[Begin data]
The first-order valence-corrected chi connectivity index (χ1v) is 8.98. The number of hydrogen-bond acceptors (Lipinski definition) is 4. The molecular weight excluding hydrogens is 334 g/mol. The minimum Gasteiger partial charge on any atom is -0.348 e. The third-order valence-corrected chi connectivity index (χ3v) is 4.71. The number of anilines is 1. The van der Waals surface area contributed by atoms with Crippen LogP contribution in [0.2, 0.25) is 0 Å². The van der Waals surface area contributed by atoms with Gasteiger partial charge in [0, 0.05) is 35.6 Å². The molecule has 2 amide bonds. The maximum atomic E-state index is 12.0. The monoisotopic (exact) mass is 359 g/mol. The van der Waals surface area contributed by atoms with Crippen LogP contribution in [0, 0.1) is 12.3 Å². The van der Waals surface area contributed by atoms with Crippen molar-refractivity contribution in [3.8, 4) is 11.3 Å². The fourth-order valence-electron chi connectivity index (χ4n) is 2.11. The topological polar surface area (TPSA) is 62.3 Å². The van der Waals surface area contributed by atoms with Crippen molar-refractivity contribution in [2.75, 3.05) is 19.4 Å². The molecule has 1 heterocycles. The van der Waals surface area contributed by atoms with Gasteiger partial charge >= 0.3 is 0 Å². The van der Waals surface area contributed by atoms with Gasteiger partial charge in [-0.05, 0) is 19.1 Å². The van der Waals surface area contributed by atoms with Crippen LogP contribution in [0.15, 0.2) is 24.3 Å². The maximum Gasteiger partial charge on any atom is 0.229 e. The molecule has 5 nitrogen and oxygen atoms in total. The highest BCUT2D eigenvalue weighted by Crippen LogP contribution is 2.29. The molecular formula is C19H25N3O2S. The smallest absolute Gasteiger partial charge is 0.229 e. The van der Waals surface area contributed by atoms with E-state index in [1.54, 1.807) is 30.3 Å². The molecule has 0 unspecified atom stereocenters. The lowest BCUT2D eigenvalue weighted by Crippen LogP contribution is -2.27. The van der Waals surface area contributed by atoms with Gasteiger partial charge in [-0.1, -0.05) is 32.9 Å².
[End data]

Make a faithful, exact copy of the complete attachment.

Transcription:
The first-order valence-corrected chi connectivity index (χ1v) is 8.98. The number of hydrogen-bond acceptors (Lipinski definition) is 4. The molecular weight excluding hydrogens is 334 g/mol. The minimum Gasteiger partial charge on any atom is -0.348 e. The third-order valence-corrected chi connectivity index (χ3v) is 4.71. The number of anilines is 1. The van der Waals surface area contributed by atoms with Crippen LogP contribution in [0.2, 0.25) is 0 Å². The van der Waals surface area contributed by atoms with Gasteiger partial charge in [0, 0.05) is 35.6 Å². The molecule has 2 amide bonds. The maximum atomic E-state index is 12.0. The monoisotopic (exact) mass is 359 g/mol. The van der Waals surface area contributed by atoms with Crippen LogP contribution in [0, 0.1) is 12.3 Å². The van der Waals surface area contributed by atoms with Crippen molar-refractivity contribution in [3.8, 4) is 11.3 Å². The fourth-order valence-electron chi connectivity index (χ4n) is 2.11. The topological polar surface area (TPSA) is 62.3 Å². The van der Waals surface area contributed by atoms with Crippen molar-refractivity contribution in [2.75, 3.05) is 19.4 Å². The molecule has 1 heterocycles. The van der Waals surface area contributed by atoms with Gasteiger partial charge >= 0.3 is 0 Å². The van der Waals surface area contributed by atoms with Gasteiger partial charge in [-0.05, 0) is 19.1 Å². The van der Waals surface area contributed by atoms with Crippen LogP contribution in [0.15, 0.2) is 24.3 Å². The maximum Gasteiger partial charge on any atom is 0.229 e. The molecule has 5 nitrogen and oxygen atoms in total. The highest BCUT2D eigenvalue weighted by Crippen LogP contribution is 2.29. The molecular formula is C19H25N3O2S. The smallest absolute Gasteiger partial charge is 0.229 e. The van der Waals surface area contributed by atoms with E-state index in [1.54, 1.807) is 30.3 Å². The molecule has 0 unspecified atom stereocenters. The lowest BCUT2D eigenvalue weighted by Crippen LogP contribution is -2.27. The van der Waals surface area contributed by atoms with Gasteiger partial charge in [-0.1, -0.05) is 32.9 Å².